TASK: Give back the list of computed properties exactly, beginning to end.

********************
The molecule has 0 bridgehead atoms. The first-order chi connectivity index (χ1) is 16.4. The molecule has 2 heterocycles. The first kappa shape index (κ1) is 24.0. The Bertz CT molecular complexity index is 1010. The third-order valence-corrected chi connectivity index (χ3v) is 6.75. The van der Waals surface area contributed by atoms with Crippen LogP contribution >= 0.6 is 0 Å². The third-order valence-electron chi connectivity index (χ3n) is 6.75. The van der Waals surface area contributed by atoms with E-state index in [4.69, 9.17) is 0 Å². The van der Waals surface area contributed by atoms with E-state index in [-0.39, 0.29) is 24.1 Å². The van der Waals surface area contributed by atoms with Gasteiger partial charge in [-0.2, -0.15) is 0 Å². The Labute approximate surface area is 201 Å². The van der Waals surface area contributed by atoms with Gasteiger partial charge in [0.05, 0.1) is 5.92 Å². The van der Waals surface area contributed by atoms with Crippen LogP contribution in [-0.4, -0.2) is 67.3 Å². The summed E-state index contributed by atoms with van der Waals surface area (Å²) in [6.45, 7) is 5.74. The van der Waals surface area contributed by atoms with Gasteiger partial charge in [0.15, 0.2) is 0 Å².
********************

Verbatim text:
The molecule has 0 bridgehead atoms. The first-order chi connectivity index (χ1) is 16.4. The molecule has 2 heterocycles. The first kappa shape index (κ1) is 24.0. The Bertz CT molecular complexity index is 1010. The third-order valence-corrected chi connectivity index (χ3v) is 6.75. The van der Waals surface area contributed by atoms with Crippen LogP contribution >= 0.6 is 0 Å². The third-order valence-electron chi connectivity index (χ3n) is 6.75. The van der Waals surface area contributed by atoms with E-state index in [4.69, 9.17) is 0 Å². The van der Waals surface area contributed by atoms with E-state index in [-0.39, 0.29) is 24.1 Å². The van der Waals surface area contributed by atoms with Gasteiger partial charge in [-0.2, -0.15) is 0 Å². The Labute approximate surface area is 201 Å². The van der Waals surface area contributed by atoms with Gasteiger partial charge in [0.05, 0.1) is 5.92 Å². The van der Waals surface area contributed by atoms with Crippen LogP contribution in [-0.4, -0.2) is 67.3 Å². The summed E-state index contributed by atoms with van der Waals surface area (Å²) in [6.45, 7) is 5.74. The van der Waals surface area contributed by atoms with Gasteiger partial charge in [0.15, 0.2) is 0 Å².